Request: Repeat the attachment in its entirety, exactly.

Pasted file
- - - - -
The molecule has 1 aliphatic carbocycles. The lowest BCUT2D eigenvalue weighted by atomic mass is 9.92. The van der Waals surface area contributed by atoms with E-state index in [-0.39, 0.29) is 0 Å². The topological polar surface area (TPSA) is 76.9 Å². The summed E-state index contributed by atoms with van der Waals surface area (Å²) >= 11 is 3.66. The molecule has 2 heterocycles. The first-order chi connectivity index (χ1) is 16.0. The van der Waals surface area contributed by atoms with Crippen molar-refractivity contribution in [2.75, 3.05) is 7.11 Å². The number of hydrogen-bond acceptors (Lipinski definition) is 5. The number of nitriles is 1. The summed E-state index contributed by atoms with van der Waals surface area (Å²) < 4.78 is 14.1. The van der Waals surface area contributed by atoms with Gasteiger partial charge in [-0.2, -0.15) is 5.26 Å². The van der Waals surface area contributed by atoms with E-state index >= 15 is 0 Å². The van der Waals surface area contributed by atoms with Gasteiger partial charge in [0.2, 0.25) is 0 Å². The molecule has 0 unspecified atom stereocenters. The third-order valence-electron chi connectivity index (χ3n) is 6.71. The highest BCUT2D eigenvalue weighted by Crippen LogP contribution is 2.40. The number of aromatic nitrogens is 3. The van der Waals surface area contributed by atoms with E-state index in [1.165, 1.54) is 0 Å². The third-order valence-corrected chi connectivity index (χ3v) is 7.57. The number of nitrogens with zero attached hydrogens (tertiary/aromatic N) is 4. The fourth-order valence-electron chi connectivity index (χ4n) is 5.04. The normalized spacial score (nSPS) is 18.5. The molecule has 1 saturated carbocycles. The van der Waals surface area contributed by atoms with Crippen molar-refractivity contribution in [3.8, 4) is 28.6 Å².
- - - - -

The molecule has 1 aliphatic carbocycles. The lowest BCUT2D eigenvalue weighted by atomic mass is 9.92. The van der Waals surface area contributed by atoms with E-state index in [-0.39, 0.29) is 0 Å². The topological polar surface area (TPSA) is 76.9 Å². The summed E-state index contributed by atoms with van der Waals surface area (Å²) >= 11 is 3.66. The molecule has 2 heterocycles. The first-order chi connectivity index (χ1) is 16.0. The van der Waals surface area contributed by atoms with Crippen molar-refractivity contribution in [2.75, 3.05) is 7.11 Å². The number of hydrogen-bond acceptors (Lipinski definition) is 5. The number of nitriles is 1. The summed E-state index contributed by atoms with van der Waals surface area (Å²) < 4.78 is 14.1. The van der Waals surface area contributed by atoms with Gasteiger partial charge in [-0.2, -0.15) is 5.26 Å². The van der Waals surface area contributed by atoms with E-state index >= 15 is 0 Å². The van der Waals surface area contributed by atoms with Gasteiger partial charge in [0.2, 0.25) is 0 Å². The molecule has 0 unspecified atom stereocenters. The third-order valence-electron chi connectivity index (χ3n) is 6.71. The highest BCUT2D eigenvalue weighted by Crippen LogP contribution is 2.40. The number of aromatic nitrogens is 3. The van der Waals surface area contributed by atoms with E-state index in [1.165, 1.54) is 0 Å². The third-order valence-corrected chi connectivity index (χ3v) is 7.57. The number of nitrogens with zero attached hydrogens (tertiary/aromatic N) is 4. The fourth-order valence-electron chi connectivity index (χ4n) is 5.04. The normalized spacial score (nSPS) is 18.5. The molecule has 1 saturated carbocycles. The van der Waals surface area contributed by atoms with Crippen molar-refractivity contribution in [3.8, 4) is 28.6 Å².